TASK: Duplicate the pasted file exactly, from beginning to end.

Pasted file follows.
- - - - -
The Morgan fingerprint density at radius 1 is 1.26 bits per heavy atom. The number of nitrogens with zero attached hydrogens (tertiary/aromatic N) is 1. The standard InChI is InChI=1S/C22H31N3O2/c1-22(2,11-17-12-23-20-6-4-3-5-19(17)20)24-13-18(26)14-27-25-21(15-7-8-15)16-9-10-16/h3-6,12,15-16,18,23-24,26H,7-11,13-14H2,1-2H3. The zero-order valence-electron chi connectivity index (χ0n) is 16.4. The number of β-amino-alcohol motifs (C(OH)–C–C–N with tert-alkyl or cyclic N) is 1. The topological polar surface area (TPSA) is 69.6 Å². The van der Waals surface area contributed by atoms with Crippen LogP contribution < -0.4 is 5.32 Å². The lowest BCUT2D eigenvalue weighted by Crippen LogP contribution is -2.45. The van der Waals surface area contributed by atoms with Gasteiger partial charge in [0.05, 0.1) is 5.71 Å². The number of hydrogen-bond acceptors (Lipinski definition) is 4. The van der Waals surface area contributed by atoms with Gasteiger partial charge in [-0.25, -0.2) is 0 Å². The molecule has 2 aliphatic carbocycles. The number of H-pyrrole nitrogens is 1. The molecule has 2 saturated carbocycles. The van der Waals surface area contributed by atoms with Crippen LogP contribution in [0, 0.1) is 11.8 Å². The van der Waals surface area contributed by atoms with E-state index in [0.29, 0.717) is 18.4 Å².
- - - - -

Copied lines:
The Morgan fingerprint density at radius 1 is 1.26 bits per heavy atom. The number of nitrogens with zero attached hydrogens (tertiary/aromatic N) is 1. The standard InChI is InChI=1S/C22H31N3O2/c1-22(2,11-17-12-23-20-6-4-3-5-19(17)20)24-13-18(26)14-27-25-21(15-7-8-15)16-9-10-16/h3-6,12,15-16,18,23-24,26H,7-11,13-14H2,1-2H3. The zero-order valence-electron chi connectivity index (χ0n) is 16.4. The number of β-amino-alcohol motifs (C(OH)–C–C–N with tert-alkyl or cyclic N) is 1. The topological polar surface area (TPSA) is 69.6 Å². The van der Waals surface area contributed by atoms with Crippen LogP contribution < -0.4 is 5.32 Å². The lowest BCUT2D eigenvalue weighted by Crippen LogP contribution is -2.45. The van der Waals surface area contributed by atoms with Gasteiger partial charge in [0.05, 0.1) is 5.71 Å². The number of hydrogen-bond acceptors (Lipinski definition) is 4. The van der Waals surface area contributed by atoms with Gasteiger partial charge in [-0.25, -0.2) is 0 Å². The molecule has 2 aliphatic carbocycles. The number of H-pyrrole nitrogens is 1. The molecule has 2 saturated carbocycles. The van der Waals surface area contributed by atoms with Crippen LogP contribution in [0, 0.1) is 11.8 Å². The van der Waals surface area contributed by atoms with E-state index in [0.29, 0.717) is 18.4 Å².